Rubbish, trash, garbage, waste, whatever you call it, we all generate it, and it is taking over the world’s space and mother nature’s abundance faster than imaginable. If we continue to be a disposable society, there’s at least one ETF that could benefit.
Although waste is universal, the concept of it is ignored and poorly understood. Nobody really knows how much is produced or what happens to it once it’s created.
The Economist explains that both developed and emerging countries generate vast quantities of construction and demolition debris, industrial effluent, mine tailings, sewage residue and agricultural waste.
Waste is harmful. It stinks, it’s ugly, attracts vermin and releases harmful chemicals and and debris into soil and water when it is dumped. It is the source of almost 4% of the world’s greenhouse gases, mostly in the form of methane from rotting food, which does not take into account the methane from animal and farm waste.
There is so much waste out there, in fact, that in a deserted stretch of the Pacific Ocean void of shipping lanes, islands and human life, miles and miles of trash has accumulated, drawn there by converging currents.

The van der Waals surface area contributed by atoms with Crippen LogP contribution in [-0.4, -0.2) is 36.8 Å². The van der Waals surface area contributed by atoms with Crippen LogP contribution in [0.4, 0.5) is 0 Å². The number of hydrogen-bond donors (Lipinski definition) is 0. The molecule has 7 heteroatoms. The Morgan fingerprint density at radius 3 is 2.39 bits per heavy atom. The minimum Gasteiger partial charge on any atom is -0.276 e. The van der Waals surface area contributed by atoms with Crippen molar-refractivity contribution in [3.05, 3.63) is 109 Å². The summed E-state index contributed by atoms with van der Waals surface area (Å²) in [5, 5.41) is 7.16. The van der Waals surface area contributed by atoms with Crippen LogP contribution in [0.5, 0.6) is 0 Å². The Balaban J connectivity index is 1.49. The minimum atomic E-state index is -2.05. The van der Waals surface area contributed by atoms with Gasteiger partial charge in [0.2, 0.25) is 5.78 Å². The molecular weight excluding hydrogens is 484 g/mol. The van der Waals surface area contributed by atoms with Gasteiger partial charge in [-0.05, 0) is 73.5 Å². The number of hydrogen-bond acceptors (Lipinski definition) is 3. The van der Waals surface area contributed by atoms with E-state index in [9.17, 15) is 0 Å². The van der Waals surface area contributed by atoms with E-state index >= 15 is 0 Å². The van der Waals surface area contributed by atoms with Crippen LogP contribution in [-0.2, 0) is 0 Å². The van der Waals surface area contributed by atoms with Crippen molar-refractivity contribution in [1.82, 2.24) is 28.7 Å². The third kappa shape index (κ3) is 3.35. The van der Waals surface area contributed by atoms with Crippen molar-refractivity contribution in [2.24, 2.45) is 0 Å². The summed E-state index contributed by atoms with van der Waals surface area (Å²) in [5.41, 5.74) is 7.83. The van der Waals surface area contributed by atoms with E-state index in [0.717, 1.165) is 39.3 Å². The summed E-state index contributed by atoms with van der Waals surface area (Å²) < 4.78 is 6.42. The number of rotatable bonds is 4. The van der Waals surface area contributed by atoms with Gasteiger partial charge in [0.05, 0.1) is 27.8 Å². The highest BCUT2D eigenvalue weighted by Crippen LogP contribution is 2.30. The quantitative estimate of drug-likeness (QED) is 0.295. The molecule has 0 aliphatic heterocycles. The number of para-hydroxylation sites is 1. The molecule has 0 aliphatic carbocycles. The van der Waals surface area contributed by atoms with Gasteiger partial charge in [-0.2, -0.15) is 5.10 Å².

So, is this an opportunity?
Globally, getting rid of waste is a big business. Waste firms see big opportunity in places such as China and Brazil, which spend $5 billion per year collecting and ridding themselves of waste. That is sure to grow, as the development keeps getting thicker.
Waste is also an energy source once it is collected. Many see a future without waste, where household trash and pig poop can generate energy for households. Now, it’s a matter of getting the politicians on our side.
- Market Vector Environmental Services ETF (EVX): down 7.2% year-to-date